DA challenges education department to deliver textbooks in 24 hours
The Democratic Alliance has challenged the department of education to deliver textbooks to Limpopo schools that faced shortages within 24-hours.
DA spokesman Mmusi Maimane poured cold water on claims that stacks of textbooks that were found at a warehouse on Friday were a result of overstocking by the department.
"Education department spokesperson Panyaza Lesufi claimed to Sapa yesterday that these books are merely additional stock... This simply cannot be the truth," he said.
Lesufi said they had overstocked so that they could deliver books within 24-hours if the need arose.
Maimane said the DA was in possession of a letter from a principal apologising to parents for the school not receiving any textbooks for core subjects.
"If the department can deliver books within 24 hours to any school in need as Mr Lesufi claimed, then why is this principal writing desperate letters to parents a month into the school year?" Maimane asked.
The DA alleged that they performed telephonic surveys with several schools around Limpopo and found that 56 of them had not received all the textbooks they needed.
Maimane said he believed there were hundreds of schools still without the relevant books.
A DA Limpopo legislature member was detained on Friday for allegedly trespassing at the warehouse where they textbooks were found, said the party.
The party's provincial leader Jacques Smalle said police refused to release Democratic Alliance MPL Meisie Kennedy until she had deleted photos from her phone.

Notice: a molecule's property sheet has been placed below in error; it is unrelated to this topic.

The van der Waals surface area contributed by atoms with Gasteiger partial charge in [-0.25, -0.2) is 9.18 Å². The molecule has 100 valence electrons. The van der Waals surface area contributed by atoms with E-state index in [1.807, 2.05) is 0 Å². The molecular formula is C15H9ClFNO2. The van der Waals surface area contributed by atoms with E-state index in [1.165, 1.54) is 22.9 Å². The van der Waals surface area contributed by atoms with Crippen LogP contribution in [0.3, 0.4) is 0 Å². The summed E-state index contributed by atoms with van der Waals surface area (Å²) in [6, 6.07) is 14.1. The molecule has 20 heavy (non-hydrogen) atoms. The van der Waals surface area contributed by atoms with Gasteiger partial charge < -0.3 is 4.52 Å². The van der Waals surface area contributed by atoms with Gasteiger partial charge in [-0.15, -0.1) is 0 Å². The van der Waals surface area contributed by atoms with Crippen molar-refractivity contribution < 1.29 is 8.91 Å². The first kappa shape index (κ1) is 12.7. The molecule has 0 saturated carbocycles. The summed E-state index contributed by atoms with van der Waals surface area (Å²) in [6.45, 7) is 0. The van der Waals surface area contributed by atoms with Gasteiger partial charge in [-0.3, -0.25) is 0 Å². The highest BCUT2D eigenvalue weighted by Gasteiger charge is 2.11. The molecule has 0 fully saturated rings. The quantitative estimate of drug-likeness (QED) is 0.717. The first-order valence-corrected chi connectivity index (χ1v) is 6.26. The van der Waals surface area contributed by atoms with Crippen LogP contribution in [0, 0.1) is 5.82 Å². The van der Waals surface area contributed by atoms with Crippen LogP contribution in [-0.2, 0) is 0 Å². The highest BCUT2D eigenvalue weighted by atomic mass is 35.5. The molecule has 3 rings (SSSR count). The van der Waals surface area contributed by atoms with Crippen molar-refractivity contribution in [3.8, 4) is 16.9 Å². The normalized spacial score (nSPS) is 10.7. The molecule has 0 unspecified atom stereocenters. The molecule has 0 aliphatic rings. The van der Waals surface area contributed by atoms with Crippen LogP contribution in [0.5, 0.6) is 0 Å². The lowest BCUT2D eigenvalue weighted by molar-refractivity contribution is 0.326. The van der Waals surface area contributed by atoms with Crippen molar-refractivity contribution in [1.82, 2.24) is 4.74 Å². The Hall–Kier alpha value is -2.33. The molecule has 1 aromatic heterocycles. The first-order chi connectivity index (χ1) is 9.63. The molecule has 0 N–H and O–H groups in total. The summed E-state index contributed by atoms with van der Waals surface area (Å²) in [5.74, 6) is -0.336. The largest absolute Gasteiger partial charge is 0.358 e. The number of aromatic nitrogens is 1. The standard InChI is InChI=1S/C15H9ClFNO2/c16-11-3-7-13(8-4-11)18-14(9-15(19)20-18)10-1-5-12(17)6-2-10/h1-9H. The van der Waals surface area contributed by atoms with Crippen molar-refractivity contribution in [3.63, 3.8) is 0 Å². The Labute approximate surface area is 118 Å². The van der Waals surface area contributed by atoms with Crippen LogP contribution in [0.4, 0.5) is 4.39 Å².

"The DA made a surprise visit to the warehouse this morning after pursuing the reasons for book shortages in schools this week," Smalle said.
Limpopo police could not comment on the incident because no charges were laid.
Kennedy said the books were stacked from the ground to the ceiling in the warehouse.
"I introduced myself [and said] I wanted to conduct an oversight at the warehouse," she said.
"I was allowed in, but while taking pictures I was manhandled. I screamed, I wanted to get help. They grabbed me. I'm still in shock."
Kennedy said she would not lay a charge with the police because she was not injured. Her driver's licence, identity document, and camera were confiscated, but were returned after the photos had been deleted.
The department of education said it did not own the property in the warehouse.
"The DA impersonated a government official and that property does not belong to the department, it belongs to a private company," spokesman Panyaza Lesufi said.
"They must sort [these issues] out with the private company."
He said the warehouse belonged to distribution company UTI.
The DA said it had heard from schools with textbook shortages that the education department had failed to deliver because of problems with a tender.
Smalle said the department had attempted to move the textbooks to another location on Friday morning after hearing of the DA's visit.
"A delegation including Mmusi Maimane, Desiree van der Walt, and myself arrived in time to witness this," said Smalle.
"The warehouse was immediately put into lockdown and thousands of books are still inside."
Lesufi explained that some of the overstock was because the department's database had not been updated since 2011 and some schools had gone from being just Afrikaans to Afrikaans and English medium schools.
"That is why we have overstocked the books, so if there is a delay we can deliver. We can also use those books next year.
"We have delivered books in Limpopo. Yes, there might be shortages, but it's because of our database," he said.